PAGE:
A reader writes:
There is no denying that religion, and the Catholic Church in particular, has inspired and fostered many wonderful people. I think of Peter, humble and contrite and transformed after his denial; Mary Magdalen, of whom nothing need be said; the fathers of the Egyptian desert and their almost unbearable kindness and gentleness; Francis of Assisi and his Lady Poverty;
But the Church as an institution is mired in the world to its own great detriment. The worst thing that ever happened to it was Constantine's conversion and its consequent establishment. For the Church itself should have remained a pilgrim. No cathedrals and episcopal palaces. No mitres, croziers, and gorgeous vestments. No princes of the Church. Just plain men and women going out to find and care for lost sheep, the wisest among them showing the way by example and quiet counsel.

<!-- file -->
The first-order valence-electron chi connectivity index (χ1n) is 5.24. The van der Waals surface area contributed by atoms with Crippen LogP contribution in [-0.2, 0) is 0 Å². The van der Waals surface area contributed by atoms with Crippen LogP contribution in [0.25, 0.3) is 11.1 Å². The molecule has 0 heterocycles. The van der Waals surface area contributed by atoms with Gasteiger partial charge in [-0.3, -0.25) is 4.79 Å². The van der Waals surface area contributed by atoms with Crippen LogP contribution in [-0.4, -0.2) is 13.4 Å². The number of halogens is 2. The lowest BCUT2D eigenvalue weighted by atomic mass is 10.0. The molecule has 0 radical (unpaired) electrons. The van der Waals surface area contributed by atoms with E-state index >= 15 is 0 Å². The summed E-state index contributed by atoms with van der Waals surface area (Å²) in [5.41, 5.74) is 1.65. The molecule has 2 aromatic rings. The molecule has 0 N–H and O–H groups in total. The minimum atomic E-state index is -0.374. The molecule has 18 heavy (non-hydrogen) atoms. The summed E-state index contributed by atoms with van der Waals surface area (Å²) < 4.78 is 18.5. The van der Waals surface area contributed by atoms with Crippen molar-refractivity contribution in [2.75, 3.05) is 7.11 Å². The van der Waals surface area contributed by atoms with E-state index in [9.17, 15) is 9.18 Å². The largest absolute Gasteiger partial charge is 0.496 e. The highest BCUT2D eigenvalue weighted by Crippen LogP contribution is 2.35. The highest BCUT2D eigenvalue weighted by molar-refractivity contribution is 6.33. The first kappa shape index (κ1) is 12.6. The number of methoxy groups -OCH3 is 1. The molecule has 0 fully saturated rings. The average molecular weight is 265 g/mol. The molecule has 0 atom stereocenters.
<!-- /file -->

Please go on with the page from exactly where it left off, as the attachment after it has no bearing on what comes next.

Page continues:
It might have gone that way. It could yet. But the need to overawe people and demand obedience from them is powerful and seductive. It is a part of that world that the kingdom of heaven is not of.
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